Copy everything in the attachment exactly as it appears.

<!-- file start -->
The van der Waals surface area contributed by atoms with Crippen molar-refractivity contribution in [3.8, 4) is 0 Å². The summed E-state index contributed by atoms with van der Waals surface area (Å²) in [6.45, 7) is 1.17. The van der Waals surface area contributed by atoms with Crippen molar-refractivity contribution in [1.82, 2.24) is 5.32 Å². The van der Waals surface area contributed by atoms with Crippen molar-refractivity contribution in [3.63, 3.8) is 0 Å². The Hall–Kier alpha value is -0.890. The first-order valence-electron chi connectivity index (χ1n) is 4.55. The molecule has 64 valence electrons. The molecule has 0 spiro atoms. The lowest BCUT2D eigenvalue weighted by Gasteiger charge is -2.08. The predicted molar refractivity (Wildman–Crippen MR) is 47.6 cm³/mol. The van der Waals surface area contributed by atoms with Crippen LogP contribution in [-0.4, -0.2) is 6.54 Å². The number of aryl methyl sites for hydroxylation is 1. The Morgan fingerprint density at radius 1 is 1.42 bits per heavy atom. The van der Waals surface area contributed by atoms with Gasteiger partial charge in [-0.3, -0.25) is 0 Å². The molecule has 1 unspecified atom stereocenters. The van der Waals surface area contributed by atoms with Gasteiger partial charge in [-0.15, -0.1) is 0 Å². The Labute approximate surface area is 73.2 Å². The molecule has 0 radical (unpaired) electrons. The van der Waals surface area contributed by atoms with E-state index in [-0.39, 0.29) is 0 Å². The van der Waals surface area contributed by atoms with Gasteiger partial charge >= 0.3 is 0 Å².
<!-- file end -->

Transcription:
The van der Waals surface area contributed by atoms with Crippen molar-refractivity contribution in [3.8, 4) is 0 Å². The summed E-state index contributed by atoms with van der Waals surface area (Å²) in [6.45, 7) is 1.17. The van der Waals surface area contributed by atoms with Crippen molar-refractivity contribution in [1.82, 2.24) is 5.32 Å². The van der Waals surface area contributed by atoms with Crippen molar-refractivity contribution in [3.63, 3.8) is 0 Å². The Hall–Kier alpha value is -0.890. The first-order valence-electron chi connectivity index (χ1n) is 4.55. The molecule has 64 valence electrons. The molecule has 0 spiro atoms. The lowest BCUT2D eigenvalue weighted by Gasteiger charge is -2.08. The predicted molar refractivity (Wildman–Crippen MR) is 47.6 cm³/mol. The van der Waals surface area contributed by atoms with Crippen LogP contribution in [-0.4, -0.2) is 6.54 Å². The number of aryl methyl sites for hydroxylation is 1. The Morgan fingerprint density at radius 1 is 1.42 bits per heavy atom. The van der Waals surface area contributed by atoms with Gasteiger partial charge in [-0.3, -0.25) is 0 Å². The molecule has 1 unspecified atom stereocenters. The van der Waals surface area contributed by atoms with Gasteiger partial charge in [-0.15, -0.1) is 0 Å². The Labute approximate surface area is 73.2 Å². The molecule has 0 radical (unpaired) electrons. The van der Waals surface area contributed by atoms with E-state index in [-0.39, 0.29) is 0 Å². The van der Waals surface area contributed by atoms with Gasteiger partial charge >= 0.3 is 0 Å².